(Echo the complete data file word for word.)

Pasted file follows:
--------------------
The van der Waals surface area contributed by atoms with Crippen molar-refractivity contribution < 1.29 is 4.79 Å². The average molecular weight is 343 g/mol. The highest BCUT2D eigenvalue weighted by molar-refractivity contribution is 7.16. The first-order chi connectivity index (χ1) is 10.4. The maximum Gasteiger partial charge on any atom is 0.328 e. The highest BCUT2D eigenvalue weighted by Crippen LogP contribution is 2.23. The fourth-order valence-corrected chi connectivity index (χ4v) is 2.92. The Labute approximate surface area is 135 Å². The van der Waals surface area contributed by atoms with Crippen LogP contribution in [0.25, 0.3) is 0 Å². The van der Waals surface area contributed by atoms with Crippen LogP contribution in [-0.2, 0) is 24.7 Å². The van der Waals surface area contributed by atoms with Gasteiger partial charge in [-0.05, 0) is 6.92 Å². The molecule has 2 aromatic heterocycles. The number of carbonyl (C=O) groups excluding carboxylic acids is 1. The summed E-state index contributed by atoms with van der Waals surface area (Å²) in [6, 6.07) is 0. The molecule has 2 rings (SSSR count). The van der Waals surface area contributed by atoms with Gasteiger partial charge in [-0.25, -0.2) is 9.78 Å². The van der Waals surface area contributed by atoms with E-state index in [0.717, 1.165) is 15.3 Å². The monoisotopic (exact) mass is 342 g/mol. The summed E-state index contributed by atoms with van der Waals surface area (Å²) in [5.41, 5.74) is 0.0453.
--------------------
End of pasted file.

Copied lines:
The van der Waals surface area contributed by atoms with Crippen molar-refractivity contribution < 1.29 is 4.79 Å². The average molecular weight is 343 g/mol. The highest BCUT2D eigenvalue weighted by molar-refractivity contribution is 7.16. The first-order chi connectivity index (χ1) is 10.4. The maximum Gasteiger partial charge on any atom is 0.328 e. The highest BCUT2D eigenvalue weighted by Crippen LogP contribution is 2.23. The fourth-order valence-corrected chi connectivity index (χ4v) is 2.92. The Labute approximate surface area is 135 Å². The van der Waals surface area contributed by atoms with Crippen LogP contribution in [0.25, 0.3) is 0 Å². The van der Waals surface area contributed by atoms with Crippen LogP contribution in [-0.2, 0) is 24.7 Å². The van der Waals surface area contributed by atoms with Gasteiger partial charge in [-0.05, 0) is 6.92 Å². The molecule has 2 aromatic heterocycles. The number of carbonyl (C=O) groups excluding carboxylic acids is 1. The summed E-state index contributed by atoms with van der Waals surface area (Å²) in [6, 6.07) is 0. The molecule has 2 rings (SSSR count). The van der Waals surface area contributed by atoms with Gasteiger partial charge in [-0.25, -0.2) is 9.78 Å². The van der Waals surface area contributed by atoms with E-state index in [0.717, 1.165) is 15.3 Å². The monoisotopic (exact) mass is 342 g/mol. The summed E-state index contributed by atoms with van der Waals surface area (Å²) in [5.41, 5.74) is 0.0453.